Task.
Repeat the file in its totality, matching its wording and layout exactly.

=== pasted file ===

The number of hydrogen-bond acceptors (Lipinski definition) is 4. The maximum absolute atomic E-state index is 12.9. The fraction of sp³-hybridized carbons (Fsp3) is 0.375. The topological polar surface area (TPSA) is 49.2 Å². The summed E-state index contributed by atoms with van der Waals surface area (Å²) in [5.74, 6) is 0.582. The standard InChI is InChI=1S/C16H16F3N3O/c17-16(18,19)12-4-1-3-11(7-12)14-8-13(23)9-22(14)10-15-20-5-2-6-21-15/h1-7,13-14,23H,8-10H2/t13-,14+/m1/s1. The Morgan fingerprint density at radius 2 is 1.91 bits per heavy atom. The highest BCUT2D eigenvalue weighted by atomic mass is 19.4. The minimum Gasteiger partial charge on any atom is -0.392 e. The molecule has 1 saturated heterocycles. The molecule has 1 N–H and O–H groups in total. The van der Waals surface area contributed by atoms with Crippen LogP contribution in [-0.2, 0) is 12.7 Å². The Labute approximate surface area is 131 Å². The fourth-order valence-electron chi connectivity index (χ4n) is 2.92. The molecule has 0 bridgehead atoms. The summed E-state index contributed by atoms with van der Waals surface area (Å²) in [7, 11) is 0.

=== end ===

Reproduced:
The number of hydrogen-bond acceptors (Lipinski definition) is 4. The maximum absolute atomic E-state index is 12.9. The fraction of sp³-hybridized carbons (Fsp3) is 0.375. The topological polar surface area (TPSA) is 49.2 Å². The summed E-state index contributed by atoms with van der Waals surface area (Å²) in [5.74, 6) is 0.582. The standard InChI is InChI=1S/C16H16F3N3O/c17-16(18,19)12-4-1-3-11(7-12)14-8-13(23)9-22(14)10-15-20-5-2-6-21-15/h1-7,13-14,23H,8-10H2/t13-,14+/m1/s1. The Morgan fingerprint density at radius 2 is 1.91 bits per heavy atom. The highest BCUT2D eigenvalue weighted by atomic mass is 19.4. The minimum Gasteiger partial charge on any atom is -0.392 e. The molecule has 1 saturated heterocycles. The molecule has 1 N–H and O–H groups in total. The van der Waals surface area contributed by atoms with Crippen LogP contribution in [-0.2, 0) is 12.7 Å². The Labute approximate surface area is 131 Å². The fourth-order valence-electron chi connectivity index (χ4n) is 2.92. The molecule has 0 bridgehead atoms. The summed E-state index contributed by atoms with van der Waals surface area (Å²) in [7, 11) is 0.